The efficiency of photosynthetic light energy conversion depends largely on the molecular architecture of the photosynthetic membranes. Linear- and circular-dichroism (LD and CD) studies have contributed significantly to our knowledge of the molecular organization of pigment systems at different levels of complexity, in pigment–protein complexes, supercomplexes, and their macroassemblies, as well as in entire membranes and membrane systems. Many examples show that LD and CD data are in good agreement with structural data; hence, these spectroscopic tools serve as the basis for linking the structure of photosynthetic pigment–protein complexes to steady-state and time-resolved spectroscopy. They are also indispensable for identifying conformations and interactions in native environments, and for monitoring reorganizations during photosynthetic functions, and are important in characterizing reconstituted and artificially constructed systems. This educational review explains, in simple terms, the basic physical principles, and theory and practice of LD and CD spectroscopies and of some related quantities in the areas of differential polarization spectroscopy and microscopy.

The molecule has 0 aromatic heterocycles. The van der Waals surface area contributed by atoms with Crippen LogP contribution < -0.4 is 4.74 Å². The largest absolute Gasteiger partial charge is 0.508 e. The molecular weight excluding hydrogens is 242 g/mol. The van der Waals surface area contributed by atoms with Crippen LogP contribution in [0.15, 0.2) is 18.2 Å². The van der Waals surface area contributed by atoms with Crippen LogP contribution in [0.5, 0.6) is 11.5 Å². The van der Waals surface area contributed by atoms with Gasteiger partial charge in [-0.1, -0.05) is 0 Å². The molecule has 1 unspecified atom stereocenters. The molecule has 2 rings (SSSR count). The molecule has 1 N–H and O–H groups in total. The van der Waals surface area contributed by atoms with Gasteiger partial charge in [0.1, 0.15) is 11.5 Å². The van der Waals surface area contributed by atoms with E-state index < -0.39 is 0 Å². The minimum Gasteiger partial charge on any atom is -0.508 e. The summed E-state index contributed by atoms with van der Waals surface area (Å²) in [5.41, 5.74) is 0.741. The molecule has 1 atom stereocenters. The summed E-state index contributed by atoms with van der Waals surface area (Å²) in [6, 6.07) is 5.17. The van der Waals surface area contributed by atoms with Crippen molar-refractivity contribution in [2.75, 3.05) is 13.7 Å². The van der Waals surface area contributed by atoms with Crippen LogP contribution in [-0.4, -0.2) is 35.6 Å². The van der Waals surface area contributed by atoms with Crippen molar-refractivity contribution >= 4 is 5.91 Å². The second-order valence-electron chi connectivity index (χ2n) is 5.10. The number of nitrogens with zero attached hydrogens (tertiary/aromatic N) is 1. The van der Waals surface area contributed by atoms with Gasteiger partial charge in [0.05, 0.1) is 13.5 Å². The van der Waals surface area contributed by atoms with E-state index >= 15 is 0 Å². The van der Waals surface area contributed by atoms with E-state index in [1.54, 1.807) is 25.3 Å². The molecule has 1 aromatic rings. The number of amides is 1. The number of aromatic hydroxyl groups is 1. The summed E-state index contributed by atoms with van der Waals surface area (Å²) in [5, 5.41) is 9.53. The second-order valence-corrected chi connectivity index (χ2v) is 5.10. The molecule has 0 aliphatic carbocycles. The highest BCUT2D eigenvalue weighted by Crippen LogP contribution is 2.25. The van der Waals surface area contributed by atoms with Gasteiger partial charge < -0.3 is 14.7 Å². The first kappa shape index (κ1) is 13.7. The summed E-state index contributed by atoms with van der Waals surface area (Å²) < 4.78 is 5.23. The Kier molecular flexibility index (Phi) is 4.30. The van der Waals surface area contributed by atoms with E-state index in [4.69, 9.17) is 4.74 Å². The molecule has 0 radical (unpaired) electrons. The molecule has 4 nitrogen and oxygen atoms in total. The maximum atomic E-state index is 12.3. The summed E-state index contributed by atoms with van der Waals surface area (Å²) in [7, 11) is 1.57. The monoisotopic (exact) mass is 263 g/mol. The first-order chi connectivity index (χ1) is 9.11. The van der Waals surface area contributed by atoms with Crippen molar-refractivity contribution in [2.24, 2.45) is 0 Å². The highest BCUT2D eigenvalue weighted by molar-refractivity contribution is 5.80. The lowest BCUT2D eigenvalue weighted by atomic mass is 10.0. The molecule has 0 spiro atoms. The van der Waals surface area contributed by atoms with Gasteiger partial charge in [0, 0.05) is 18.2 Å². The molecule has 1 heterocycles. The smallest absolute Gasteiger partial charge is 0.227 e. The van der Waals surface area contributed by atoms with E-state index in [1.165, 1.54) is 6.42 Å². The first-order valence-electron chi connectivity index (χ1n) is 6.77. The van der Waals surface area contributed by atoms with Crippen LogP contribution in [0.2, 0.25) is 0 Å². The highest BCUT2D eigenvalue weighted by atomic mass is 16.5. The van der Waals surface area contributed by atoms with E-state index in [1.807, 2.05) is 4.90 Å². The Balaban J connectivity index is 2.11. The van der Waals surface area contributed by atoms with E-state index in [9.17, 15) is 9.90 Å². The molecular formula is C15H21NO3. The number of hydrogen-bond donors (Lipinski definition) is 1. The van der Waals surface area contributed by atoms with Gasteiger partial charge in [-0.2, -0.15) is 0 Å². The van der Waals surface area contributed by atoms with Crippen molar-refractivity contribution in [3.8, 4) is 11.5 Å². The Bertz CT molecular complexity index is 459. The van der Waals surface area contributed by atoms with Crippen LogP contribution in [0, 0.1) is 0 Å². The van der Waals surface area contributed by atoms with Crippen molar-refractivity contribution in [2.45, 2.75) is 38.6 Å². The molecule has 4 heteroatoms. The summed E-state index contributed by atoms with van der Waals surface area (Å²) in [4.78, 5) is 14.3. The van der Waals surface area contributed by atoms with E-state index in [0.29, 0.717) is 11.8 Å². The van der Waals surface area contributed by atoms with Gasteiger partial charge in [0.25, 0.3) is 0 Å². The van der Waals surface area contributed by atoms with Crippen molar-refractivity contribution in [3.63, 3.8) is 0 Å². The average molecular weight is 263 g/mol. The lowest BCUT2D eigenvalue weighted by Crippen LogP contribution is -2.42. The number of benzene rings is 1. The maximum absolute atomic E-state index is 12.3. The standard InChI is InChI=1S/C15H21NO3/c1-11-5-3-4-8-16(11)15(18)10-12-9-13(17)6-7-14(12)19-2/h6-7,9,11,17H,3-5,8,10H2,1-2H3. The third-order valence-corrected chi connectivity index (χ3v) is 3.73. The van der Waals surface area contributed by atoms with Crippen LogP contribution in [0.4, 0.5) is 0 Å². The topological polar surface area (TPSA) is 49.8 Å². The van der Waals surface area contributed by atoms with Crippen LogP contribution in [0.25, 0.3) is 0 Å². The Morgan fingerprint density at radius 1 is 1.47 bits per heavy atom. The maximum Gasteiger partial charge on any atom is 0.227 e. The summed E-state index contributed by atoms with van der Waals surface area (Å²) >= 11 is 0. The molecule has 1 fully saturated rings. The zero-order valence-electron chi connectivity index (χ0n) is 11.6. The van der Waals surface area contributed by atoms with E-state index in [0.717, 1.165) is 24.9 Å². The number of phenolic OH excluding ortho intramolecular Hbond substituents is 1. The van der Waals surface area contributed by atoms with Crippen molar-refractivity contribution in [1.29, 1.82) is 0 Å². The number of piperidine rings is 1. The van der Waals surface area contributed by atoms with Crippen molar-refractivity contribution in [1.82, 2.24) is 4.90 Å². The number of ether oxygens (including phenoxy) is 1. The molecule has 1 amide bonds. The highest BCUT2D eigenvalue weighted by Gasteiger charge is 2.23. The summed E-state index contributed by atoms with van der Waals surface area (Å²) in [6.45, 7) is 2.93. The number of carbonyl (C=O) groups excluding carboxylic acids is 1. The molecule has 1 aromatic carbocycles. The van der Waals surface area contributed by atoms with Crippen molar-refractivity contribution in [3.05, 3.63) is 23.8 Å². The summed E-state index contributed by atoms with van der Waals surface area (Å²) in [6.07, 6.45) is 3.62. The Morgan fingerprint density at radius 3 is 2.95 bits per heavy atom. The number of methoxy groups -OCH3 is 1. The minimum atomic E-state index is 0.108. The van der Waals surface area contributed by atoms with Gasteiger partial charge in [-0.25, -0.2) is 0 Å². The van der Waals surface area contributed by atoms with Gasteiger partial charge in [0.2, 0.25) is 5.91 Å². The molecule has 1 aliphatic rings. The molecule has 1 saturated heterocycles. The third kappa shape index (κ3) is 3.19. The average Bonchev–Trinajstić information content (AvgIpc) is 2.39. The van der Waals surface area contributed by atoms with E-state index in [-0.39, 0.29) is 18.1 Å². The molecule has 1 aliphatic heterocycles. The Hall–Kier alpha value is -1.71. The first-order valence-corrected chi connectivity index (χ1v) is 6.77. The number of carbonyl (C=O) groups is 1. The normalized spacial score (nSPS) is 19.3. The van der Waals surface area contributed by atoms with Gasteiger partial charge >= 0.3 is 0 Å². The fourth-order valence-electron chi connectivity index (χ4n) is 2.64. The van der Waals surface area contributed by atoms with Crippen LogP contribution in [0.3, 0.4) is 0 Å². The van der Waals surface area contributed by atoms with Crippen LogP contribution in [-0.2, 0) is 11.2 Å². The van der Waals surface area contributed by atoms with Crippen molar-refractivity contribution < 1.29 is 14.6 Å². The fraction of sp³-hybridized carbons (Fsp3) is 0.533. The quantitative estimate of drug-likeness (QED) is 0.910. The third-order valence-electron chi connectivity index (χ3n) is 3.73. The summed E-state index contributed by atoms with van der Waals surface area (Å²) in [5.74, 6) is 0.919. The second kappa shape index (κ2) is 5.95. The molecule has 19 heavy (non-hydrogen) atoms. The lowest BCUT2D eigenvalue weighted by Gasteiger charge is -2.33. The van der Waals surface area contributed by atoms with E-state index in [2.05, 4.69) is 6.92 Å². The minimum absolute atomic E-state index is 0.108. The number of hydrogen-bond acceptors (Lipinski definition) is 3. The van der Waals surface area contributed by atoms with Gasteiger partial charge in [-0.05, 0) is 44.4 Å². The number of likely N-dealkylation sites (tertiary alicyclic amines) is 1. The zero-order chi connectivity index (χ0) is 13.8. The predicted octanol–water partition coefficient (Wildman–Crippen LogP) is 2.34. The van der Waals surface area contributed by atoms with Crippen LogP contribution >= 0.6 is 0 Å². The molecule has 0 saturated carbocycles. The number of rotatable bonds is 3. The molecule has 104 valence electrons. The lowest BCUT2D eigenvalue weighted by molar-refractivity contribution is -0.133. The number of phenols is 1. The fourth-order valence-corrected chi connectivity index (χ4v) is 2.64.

- pigment-protein complexes
- chloroplast thylakoid membranes
- polarized chlorophyll luminescence
- diatom phaeodactylum-tricornutum
- green sulfur bacteria
- fmo antenna complexes
- fluorescence emission